This project will explore to what extent this possibility of using time-derivative data for doing parameter estimation, parameter identifiability analysis, and model-based experimental design is valuable, and derive theoretical frameworks to support the use of such derivative-based methodologies. In derivative-based analyses, measurement noise is an important consideration, as estimates of time derivatives are in general noisy, despite the high-frequency sampling that can be provided via FRET probes. Thus, our theoretical framework will from the beginning consider the effects of potentially large measurement noise on the performance of the various modeling procedures. We will furthermore attempt to capitalize on previous theory based on modulating function approaches for dealing with the problems associated with derivative-based estimation.
Experimental Cordoning for Practical Parameter Estimation and Model-based Experimental Design
In general, the computational cost of performing a model-based experimental design or parameter estimation for non-linear ODE models scales exponentially with the number of unknown parameters. Even for linear models, large numbers of unknown parameters can pose a serious computational burden. For experimental design, there is the added consideration that the number of decision variables, which tends to grow with the number of model states, and also causes exponential increases in computational cost. As stated above, typical biological signal transduction models have tens to hundreds of unknown parameters and model states, posing significant computational issues for current parameter estimation and experimental design methods.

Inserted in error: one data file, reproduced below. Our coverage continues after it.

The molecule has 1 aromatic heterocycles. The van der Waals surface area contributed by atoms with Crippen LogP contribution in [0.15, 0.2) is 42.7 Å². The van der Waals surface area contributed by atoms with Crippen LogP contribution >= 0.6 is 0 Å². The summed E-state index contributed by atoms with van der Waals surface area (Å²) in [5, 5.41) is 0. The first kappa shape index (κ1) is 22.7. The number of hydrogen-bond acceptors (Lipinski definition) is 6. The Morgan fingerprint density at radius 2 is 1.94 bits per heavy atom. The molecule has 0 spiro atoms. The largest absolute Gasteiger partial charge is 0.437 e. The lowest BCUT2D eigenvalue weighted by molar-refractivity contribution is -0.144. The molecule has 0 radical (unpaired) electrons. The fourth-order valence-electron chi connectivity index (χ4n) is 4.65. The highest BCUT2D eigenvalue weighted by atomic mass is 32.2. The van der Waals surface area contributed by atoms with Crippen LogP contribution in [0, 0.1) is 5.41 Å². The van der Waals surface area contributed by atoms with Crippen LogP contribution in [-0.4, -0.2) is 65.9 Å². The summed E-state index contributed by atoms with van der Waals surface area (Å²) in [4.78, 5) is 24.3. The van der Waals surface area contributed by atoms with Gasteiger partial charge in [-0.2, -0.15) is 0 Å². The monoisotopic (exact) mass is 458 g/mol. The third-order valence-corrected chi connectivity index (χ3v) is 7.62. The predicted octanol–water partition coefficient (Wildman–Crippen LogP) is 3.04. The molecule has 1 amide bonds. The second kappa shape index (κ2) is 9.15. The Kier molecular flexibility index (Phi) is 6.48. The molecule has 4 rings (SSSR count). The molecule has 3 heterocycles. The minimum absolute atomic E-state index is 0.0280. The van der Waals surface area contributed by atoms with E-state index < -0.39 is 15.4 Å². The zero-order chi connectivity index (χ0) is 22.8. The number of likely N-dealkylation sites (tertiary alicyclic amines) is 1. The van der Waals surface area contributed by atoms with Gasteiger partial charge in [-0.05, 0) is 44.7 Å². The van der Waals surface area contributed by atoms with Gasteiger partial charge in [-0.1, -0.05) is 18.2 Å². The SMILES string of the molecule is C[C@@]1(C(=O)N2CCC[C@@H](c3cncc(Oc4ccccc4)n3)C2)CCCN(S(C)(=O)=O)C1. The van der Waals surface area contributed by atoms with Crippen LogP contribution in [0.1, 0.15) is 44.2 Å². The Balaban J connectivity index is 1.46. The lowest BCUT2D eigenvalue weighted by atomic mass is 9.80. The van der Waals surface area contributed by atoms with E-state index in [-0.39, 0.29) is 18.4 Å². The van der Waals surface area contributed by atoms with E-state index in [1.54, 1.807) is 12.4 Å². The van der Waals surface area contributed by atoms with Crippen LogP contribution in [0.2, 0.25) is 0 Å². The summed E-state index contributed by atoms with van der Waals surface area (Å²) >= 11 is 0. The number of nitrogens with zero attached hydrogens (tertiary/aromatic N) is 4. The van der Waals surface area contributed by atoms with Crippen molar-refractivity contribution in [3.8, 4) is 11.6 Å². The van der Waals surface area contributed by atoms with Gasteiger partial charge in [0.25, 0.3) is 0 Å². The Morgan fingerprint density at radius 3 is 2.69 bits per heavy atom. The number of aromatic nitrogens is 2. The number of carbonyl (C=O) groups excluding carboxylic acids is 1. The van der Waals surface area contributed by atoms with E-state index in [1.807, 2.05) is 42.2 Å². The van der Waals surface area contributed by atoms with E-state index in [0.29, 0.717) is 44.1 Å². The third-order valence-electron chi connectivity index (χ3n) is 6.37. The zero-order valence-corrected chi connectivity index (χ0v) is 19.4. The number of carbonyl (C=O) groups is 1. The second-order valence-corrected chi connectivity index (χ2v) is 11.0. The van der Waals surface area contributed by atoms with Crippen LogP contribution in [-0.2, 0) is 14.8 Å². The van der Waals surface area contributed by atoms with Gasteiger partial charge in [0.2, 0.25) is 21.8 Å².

To address these computational issues, we envision a methodology whereby the dimensionality of the parameter and decision variable space can be reduced significantly by breaking the entire signal transduction model into several modules, each containing manageable numbers of parameters and decision variables. Specifically, one seeks mathematically independent sets of states, which may not only exist within the current model structure, but might also be created via inhibition of signaling links. The inhibition of signaling links will correspond to reactions for which selective, small molecule inhibitors exist. This will make it easy to cordon off independent modules experimentally by applying these small molecule inhibitors to the system. Furthermore, if states in “upstream” modules can be decoupled from “downstream” modules, the parameters in isolated “upstream” modules can be determined, and then held fixed while parameters in “downstream” modules are determined. Because the proposed methodology involves using small molecule inhibitors to halt signals of interest from entering the module under consideration, we call the proposed methodology “experimental cordoning”. This is not unlike analyzing traditional chemical manufacturing processes by (1) operating without feedback and/or feedforward controls (i.e. in open loop) and (2) understanding upstream processes before moving to the downstream ones.
For this project we will first develop a theoretical framework that one can use to determine a set of independent signaling modules given a model structure and experimentally available inhibitors. To test the theory, we will use previously published models of EGF signaling developed by us and others. Upon using the newly derived theory to obtain a potential set of independent signaling modules, for each module we will then perform experimental design, implement the design using MCF10A and MCF10CA1 cells, and estimate unknown parameters. Not only will this project yield a generally applicable and practical method for developing signal transduction models, but will also result in improved, separate descriptions of EGF signaling in MCF10A and MCFCA1 cells, which will give insight into differential signaling and decision making between non-transformed and malignant breast epithelial cells.
Marc Birtwistle PhD
1468 Madison Ave
Floor 19 Room 19-80A
One Gustave L. Levy Place
New York, NY 10029